What’s Mine is Yours: Evaluation of Shared Well-Being Among Married Couples and the Dyadic Influence on Individual Well-Being Change

Published in Journal of Occupational and Environmental Medicine

Authors: Jones A, Pope, JE, Coberley, CR

Objective: To evaluate the relationship between partner well-being and outcomes of chronically diseased individuals participating in an employer sponsored well-being improvement program.

Methods: Using the Actor Partner Interdependence Model, we evaluated whether prior partner well-being was associated with well-being change among 2,025 couples. Logistic regression models were then used to explore how spousal well being risks relate to development and elimination of risks among program participants.

Results: High well-being partners were associated with positive well-being change. Specifically, the partner effect for spouses’ high well-being on disease management participants was a 1.5 point higher well-being in the following time period (p = 0.001) while the partner effect of participants’ high well-being on spouses was nearly 1.1 points (p = 0.010).

Conclusion: Well-being within couples is interdependent, and partner well-being is an important predictor of individual well-being change.

Key Takeaways

  • Using data on over 2,000 couples, this study evaluated the relationship between spouse well-being scores and the outcomes of chronically diseased individuals participating in an employer sponsored disease management program.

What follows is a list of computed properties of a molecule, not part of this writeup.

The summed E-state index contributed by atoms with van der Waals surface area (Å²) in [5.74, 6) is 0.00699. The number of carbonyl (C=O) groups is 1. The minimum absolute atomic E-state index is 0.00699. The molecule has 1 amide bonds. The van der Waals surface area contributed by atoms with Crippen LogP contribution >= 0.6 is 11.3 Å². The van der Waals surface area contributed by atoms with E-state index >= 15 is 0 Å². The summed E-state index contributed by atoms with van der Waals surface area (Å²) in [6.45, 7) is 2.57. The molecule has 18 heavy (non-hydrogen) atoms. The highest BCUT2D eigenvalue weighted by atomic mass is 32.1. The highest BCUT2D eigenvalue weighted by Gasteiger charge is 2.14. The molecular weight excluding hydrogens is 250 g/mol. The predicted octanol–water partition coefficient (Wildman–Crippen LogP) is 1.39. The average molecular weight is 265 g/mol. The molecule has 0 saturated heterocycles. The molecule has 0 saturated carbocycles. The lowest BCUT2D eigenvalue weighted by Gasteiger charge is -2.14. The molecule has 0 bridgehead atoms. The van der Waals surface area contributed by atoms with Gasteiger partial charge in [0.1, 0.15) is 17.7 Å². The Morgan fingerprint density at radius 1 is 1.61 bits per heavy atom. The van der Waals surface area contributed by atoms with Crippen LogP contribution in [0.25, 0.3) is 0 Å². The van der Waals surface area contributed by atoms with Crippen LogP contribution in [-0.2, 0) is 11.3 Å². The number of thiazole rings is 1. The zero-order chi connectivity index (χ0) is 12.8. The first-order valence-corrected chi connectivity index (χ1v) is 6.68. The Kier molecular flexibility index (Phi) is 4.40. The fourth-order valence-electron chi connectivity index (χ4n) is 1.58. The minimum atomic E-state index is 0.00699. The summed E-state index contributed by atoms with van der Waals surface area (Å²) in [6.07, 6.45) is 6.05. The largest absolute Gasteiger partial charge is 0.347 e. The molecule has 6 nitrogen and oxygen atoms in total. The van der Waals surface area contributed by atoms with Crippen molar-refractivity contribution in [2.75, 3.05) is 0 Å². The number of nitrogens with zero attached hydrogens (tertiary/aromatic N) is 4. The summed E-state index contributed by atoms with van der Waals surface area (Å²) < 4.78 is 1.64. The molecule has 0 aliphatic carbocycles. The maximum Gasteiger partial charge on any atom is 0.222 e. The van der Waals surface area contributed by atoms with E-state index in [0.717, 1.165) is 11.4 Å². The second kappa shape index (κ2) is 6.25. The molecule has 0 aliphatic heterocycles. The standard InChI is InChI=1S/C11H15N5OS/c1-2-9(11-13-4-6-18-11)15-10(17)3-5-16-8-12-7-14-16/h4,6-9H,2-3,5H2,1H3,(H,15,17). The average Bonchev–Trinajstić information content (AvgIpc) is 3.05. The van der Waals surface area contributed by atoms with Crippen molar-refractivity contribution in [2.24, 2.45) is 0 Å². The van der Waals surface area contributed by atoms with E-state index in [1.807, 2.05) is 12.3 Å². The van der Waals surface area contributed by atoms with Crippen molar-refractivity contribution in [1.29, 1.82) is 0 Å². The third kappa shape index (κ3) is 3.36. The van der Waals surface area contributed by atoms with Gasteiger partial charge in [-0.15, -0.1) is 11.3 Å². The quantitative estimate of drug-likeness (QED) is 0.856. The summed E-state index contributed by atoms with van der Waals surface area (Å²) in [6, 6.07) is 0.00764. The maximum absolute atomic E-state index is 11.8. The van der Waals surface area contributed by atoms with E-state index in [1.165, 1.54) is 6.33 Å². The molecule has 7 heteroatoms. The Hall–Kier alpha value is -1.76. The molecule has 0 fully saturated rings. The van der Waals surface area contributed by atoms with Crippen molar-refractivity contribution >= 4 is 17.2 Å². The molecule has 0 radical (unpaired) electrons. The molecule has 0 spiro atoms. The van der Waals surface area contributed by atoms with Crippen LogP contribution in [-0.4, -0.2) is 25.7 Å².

• The results demonstrate similarities in overall well-being and well-being domains among couples, specifically within domains more likely to be influenced by intra-household characteristics such as basic access, health behavior, and life evaluation.
  • Having a spouse with high well-being was significantly associated with positive changes in well-being over time. Participants in the disease management program were estimated to have 1.5 points higher well-being in T2 if their spouse reported having high baseline well-being compared to participants with low well-being spouses.
  • This research shows that employees and their spouses influence one another’s well-being over time. Many employers already extend wellness benefits to spouses, but continue to take an individual-centric approach. A new opportunity is leveraging inter-spousal influence to create more efficient programs such that the benefit of a participating couple is greater than the sum of their individual outcomes.
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